Step into an operating room at The Spine Hospital at the Neurological Institute of New York today and you’ll find all kinds of high-tech equipment: Digital microscopes that illuminate and magnify the surgical field. Lasers that precisely cut away abnormal tissue. Ultrasonic aspirators that break up and remove tissue fragments.
Tumors inside the spinal cord are called intramedullary tumors. Their location within the spinal cord means that in order to reach them, Dr. McCormick must move aside the long fibers of the spinal cord. Since injuries to the spinal cord do not always heal, Dr. McCormick and other surgeons who work with the spinal cord must be exceedingly skilled and careful.
They use electrophysiological equipment and computers to monitor the health and safety of the spinal cord while they operate. Together, the doctors’ surgical skill and advanced technology mean that intramedullary tumors can often be completely removed.
It wasn’t always this way. Just over a hundred years ago, almost nobody operated inside the spinal cord. At that time, it couldn’t be done without damaging the cord. Attempts often left patients paralyzed.
But step into an operating room at the Neurological Institute a hundred years ago, and you’d meet its first director, Dr. Charles Elsberg.
An expert surgeon, Dr. Elsberg pioneered a way to safely remove tumors from inside the spinal cord.
His innovation was to have the patient’s own body handle the portion of the surgery that would otherwise be too dangerous.
Here’s how it worked: Dr. Elsberg performed the operation in two stages. In the first stage, he made a small opening right over the tumor in the tight membrane that covers the spinal cord. Then he closed the patient’s incision, and the two of them waited. For a week.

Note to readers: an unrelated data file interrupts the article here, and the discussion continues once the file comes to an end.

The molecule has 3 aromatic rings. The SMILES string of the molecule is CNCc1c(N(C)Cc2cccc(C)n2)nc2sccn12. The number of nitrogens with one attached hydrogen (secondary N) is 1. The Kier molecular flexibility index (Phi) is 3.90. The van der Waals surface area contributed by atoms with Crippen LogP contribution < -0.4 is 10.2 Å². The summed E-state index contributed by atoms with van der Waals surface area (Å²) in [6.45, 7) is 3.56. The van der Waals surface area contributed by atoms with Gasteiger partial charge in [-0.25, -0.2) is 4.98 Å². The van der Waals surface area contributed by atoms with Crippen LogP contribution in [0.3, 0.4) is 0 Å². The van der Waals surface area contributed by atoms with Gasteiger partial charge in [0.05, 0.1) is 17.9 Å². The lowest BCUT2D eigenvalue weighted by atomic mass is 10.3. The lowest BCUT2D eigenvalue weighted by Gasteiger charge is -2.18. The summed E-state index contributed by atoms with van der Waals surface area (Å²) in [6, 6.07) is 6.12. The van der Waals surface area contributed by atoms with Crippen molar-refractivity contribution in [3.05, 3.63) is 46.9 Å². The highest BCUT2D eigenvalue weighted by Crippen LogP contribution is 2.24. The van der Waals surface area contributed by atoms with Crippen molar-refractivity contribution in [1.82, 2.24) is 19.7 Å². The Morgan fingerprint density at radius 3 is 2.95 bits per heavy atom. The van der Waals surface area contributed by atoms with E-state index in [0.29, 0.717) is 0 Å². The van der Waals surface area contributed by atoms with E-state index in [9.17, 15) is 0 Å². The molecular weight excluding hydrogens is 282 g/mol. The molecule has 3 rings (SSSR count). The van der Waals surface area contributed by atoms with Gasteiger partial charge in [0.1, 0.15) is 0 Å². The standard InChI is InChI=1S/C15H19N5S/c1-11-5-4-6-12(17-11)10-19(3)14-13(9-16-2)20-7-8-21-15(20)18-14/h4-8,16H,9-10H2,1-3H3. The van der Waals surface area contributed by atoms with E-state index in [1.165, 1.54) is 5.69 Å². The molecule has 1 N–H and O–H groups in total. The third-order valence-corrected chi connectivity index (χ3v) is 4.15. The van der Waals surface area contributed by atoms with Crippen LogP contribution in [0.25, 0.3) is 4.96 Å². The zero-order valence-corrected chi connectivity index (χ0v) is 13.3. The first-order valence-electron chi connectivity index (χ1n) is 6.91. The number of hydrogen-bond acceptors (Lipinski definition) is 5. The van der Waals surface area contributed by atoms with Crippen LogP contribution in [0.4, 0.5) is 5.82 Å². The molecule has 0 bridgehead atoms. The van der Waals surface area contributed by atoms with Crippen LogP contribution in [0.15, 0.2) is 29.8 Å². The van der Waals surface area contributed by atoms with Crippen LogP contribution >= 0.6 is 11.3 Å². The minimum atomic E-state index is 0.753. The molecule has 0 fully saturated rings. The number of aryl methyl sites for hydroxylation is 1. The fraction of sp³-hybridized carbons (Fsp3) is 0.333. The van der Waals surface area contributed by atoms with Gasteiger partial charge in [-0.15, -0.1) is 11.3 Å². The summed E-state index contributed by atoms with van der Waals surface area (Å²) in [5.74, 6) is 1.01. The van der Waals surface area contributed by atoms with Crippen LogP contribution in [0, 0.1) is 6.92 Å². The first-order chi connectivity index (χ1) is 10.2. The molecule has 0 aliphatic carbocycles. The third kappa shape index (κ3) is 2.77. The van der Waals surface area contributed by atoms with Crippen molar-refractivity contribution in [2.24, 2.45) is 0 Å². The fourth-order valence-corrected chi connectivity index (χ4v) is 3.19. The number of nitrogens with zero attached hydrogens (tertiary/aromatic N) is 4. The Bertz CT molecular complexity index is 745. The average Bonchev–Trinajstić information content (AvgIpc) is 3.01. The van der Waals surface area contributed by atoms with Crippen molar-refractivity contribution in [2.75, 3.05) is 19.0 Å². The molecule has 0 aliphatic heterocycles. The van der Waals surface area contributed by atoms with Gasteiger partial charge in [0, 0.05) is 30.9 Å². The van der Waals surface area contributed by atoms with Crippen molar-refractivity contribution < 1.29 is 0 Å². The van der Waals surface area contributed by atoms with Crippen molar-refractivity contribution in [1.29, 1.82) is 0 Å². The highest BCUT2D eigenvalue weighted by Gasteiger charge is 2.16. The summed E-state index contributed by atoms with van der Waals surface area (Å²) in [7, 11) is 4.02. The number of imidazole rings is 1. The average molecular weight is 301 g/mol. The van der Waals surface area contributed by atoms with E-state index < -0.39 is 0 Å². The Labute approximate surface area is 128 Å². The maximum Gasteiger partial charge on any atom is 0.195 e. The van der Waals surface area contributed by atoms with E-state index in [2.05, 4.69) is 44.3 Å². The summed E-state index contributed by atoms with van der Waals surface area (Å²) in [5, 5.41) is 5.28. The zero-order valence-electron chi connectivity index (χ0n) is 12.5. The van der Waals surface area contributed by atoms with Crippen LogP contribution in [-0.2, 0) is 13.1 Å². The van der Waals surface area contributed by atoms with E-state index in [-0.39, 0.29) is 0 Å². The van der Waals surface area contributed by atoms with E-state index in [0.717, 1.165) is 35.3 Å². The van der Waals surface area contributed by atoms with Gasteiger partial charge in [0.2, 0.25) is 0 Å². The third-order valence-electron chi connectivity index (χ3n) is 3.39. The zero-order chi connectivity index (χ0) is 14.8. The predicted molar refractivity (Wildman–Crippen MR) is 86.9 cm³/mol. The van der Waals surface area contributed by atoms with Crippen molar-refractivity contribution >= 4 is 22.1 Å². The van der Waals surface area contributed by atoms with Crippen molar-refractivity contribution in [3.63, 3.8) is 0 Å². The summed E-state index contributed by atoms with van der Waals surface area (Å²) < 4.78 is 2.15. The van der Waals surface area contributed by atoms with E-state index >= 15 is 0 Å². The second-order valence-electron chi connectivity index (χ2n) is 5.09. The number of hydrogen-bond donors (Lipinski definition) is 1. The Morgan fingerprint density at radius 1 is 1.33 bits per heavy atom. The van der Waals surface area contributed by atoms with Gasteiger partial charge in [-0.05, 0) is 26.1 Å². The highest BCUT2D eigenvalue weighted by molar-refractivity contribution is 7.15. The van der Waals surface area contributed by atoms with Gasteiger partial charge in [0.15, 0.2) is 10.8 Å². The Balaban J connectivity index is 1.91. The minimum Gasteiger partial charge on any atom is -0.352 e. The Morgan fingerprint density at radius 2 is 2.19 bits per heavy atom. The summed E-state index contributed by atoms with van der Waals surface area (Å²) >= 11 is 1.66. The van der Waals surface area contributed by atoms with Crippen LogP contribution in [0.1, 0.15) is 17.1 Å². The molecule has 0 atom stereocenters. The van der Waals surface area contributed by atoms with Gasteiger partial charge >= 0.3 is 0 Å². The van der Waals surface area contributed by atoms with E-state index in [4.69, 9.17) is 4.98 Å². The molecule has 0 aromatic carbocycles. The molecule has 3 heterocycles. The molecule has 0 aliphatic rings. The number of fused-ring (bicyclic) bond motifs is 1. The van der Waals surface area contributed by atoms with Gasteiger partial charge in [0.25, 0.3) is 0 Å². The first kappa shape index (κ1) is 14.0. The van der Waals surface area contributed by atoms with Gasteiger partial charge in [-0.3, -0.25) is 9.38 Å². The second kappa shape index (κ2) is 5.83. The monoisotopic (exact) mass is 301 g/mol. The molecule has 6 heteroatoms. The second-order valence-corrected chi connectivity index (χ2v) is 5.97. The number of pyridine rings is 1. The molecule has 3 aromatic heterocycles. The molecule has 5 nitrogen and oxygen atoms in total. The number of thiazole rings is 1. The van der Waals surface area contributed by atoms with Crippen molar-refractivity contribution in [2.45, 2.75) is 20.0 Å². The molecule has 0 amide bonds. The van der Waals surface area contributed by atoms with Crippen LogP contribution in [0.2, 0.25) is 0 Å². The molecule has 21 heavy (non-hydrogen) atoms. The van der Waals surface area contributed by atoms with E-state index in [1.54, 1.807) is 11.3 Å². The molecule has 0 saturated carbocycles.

During that week, deep inside the body, the incision in the membrane over the spinal cord remained open. This membrane normally fits snugly over the spinal cord. A tumor that grows inside the spinal cord can take up room when there isn’t much to spare, producing a lot of extra pressure inside the membrane.
In Dr. Elsberg’s patients, the body relieved the extra pressure inside the tight membrane by naturally pushing the extra material—the tumor—out through the incision. A week later, when Dr. Elsberg operated again, the tumor would be exposed, free of the spinal cord and ready for him to remove.
Today, Dr. McCormick can safely remove such tumors in a matter of hours, not days. He is heir to the exciting history of intramedullary spinal cord tumor removal here, and he contributes to the field’s continuing development.
Earlier in May, for instance, he spoke to a gathering of spinal neurosurgeons about current intramedullary surgical techniques and their recent technical advances.
As seems fitting for the Director of the Spine Hospital at the Neurological Institute, Dr. McCormick is an internationally recognized expert in intramedullary spinal surgery.
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